Alvin Lustig Look Magazine

Alvin Lustig began his creative career in Los Angeles, California but became increasingly upset with what he thought was a scarcity of a creative community. This drove Alvin to move to New York City in 1944 to find a richer, deeper design community. While in New York, Alvin began working in the design department of the popular bi-weekly magazine, Look Magazine, starting as the first visual research director for the practice. From 1944 to 1945, Alvin designed multiple covers for the in-house publication, known around the office as Staff. Since this periodical would only circulate the office, Alvin Lustig created new and innovative designs for each issue. Not having to keep up with a prescribed visual identity, Alvin was free to explore possibilities through different mediums and styles. The cover featured above as his portfolio piece is one of the most pictorial of the Staff covers and of most of Alvin’s Design work. In this design, Lustig utilizes photomontage which was turned into fragments of images. This piece is beautifully placed on a dominant grid and the photos follow the grid strictly. The grid allows for the eye to flow around the design and take in each pictorial sector. The use of color; white, black, and blue; also forces the viewer’s eyes to circle the design as the darker colors are around the perimeter of the page and the stark white image is in the top center. All of the images in use are very stylized and borderline surreal, adding intrigue. Another interesting design element is that there is no printed title text, however the text becomes one of the elements in a picture. This makes the design more cohesive and appear as a piece of art, not just a cover. In fact, this was Alvin’s goal with the whole series of covers. He turned each cover into a piece of art that set its unique and different from the last. True to Alvin’s form, he not only designed the covers, he also redesigned the physical office space. In fact, redesigning the office space was part of his contract terms he established before working with Look. At the time, Alvin was experimenting with an interior design concept called ‘fluid environment’. Alvin got rid of space designers like cubicles and introduced new, midcentury furniture and played with contrast in materiality. This job became much more than a positon designing house organ covers, it became an opportunity to explore more areas in design and a chance to develop as a designer.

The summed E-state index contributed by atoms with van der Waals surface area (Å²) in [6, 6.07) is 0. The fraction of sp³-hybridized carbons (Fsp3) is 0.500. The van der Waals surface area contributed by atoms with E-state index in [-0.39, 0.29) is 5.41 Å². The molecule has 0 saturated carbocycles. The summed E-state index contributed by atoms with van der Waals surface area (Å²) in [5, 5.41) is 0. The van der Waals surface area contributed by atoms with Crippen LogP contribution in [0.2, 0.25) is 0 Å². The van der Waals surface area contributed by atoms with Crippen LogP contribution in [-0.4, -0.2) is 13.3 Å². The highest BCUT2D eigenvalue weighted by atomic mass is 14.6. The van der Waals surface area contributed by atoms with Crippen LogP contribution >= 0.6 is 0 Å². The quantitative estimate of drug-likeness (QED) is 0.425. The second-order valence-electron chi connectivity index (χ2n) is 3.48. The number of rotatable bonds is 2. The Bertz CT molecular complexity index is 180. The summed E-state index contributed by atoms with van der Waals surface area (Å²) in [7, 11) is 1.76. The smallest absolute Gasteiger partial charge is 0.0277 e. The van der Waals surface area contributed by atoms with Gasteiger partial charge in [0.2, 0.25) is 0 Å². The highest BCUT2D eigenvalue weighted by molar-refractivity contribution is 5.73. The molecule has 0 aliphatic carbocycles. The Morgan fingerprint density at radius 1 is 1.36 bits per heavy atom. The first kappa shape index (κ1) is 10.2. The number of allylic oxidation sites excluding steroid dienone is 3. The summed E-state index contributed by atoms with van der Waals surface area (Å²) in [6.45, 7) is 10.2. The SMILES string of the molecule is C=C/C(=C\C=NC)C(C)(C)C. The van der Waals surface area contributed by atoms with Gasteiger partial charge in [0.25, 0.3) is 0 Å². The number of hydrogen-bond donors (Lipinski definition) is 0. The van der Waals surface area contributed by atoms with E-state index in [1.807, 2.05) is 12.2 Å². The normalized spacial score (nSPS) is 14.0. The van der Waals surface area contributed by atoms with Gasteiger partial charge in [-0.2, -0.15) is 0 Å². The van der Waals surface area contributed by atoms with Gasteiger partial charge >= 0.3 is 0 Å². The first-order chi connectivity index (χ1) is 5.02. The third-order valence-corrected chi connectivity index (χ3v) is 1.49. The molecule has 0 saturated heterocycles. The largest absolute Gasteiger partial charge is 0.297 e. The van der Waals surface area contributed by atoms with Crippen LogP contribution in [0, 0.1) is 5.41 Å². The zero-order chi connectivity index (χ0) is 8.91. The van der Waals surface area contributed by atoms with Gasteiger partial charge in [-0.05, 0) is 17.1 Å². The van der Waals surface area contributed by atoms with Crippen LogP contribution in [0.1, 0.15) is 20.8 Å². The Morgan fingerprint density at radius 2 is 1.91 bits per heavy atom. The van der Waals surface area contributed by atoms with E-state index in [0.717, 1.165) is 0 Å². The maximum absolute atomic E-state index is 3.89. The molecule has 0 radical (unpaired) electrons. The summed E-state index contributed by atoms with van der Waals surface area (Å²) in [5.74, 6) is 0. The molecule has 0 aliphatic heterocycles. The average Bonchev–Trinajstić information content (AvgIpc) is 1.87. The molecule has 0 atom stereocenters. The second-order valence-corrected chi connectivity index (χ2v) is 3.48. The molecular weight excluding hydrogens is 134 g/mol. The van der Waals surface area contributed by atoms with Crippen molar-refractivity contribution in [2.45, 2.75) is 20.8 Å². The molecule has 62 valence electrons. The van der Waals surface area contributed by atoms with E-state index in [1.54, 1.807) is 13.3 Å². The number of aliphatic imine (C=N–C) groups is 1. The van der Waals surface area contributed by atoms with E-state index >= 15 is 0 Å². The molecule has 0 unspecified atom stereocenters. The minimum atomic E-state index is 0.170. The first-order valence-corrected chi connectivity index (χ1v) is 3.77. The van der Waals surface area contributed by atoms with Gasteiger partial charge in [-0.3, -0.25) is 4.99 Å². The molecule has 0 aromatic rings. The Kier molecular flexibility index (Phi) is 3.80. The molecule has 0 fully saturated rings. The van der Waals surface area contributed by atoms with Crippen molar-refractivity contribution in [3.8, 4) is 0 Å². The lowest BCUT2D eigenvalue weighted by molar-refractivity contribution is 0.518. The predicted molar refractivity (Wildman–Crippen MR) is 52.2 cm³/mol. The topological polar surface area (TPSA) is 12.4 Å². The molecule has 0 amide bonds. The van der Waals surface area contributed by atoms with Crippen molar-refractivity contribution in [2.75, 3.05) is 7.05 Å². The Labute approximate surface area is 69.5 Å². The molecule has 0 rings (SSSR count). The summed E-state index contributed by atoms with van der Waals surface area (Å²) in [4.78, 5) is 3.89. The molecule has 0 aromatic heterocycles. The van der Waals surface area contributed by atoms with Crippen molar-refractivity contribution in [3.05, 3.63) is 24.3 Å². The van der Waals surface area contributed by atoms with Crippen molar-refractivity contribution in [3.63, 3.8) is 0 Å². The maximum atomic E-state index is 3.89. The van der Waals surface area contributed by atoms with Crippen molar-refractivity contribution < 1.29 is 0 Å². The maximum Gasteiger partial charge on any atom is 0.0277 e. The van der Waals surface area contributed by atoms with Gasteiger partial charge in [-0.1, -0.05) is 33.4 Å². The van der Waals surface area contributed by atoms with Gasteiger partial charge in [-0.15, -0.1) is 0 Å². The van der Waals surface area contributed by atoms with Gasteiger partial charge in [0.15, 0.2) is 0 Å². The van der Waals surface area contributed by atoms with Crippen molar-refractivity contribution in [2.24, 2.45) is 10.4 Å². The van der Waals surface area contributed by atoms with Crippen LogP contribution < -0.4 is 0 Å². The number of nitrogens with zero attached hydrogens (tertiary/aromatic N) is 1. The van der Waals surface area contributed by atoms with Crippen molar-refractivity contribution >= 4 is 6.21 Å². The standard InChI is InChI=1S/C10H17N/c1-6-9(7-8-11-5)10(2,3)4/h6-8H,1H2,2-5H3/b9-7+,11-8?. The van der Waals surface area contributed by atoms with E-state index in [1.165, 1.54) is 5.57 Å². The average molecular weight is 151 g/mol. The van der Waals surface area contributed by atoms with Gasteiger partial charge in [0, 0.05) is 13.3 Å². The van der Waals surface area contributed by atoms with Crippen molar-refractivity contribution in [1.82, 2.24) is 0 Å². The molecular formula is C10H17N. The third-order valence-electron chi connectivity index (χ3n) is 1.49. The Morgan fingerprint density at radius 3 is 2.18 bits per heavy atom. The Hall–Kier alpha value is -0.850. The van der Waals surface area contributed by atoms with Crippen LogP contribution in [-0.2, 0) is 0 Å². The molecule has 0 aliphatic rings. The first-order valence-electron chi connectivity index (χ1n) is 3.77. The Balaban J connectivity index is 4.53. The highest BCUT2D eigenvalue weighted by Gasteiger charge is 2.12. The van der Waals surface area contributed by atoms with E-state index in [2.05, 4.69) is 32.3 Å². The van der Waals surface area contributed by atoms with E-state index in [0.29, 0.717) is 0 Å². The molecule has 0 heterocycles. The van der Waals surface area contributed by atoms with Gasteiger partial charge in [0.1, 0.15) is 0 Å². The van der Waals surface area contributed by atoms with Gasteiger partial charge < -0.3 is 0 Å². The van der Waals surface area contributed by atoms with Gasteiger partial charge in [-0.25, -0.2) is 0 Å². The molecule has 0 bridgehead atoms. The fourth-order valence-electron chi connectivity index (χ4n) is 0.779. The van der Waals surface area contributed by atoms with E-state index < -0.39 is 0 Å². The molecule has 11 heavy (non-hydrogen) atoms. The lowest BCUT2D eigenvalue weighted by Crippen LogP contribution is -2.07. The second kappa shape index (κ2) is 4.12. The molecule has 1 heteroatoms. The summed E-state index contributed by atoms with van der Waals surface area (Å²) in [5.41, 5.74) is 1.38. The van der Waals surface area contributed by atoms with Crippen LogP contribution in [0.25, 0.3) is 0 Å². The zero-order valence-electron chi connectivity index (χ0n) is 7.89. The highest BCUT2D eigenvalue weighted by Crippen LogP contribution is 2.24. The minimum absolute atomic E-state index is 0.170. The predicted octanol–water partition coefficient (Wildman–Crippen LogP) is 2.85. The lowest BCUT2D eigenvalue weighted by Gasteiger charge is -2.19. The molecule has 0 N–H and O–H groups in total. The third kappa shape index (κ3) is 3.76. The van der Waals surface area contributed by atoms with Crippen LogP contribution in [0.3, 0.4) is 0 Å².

“Alvin Lustig.” Alvin Lustig, Modern American Design Pioneer 1915-1955, Kind Company LLC,
Heller, Steven, and Elaine Lustig Cohen. Born Modern: the Life and Design of Alvin Lustig. Chronicle Books, 2010.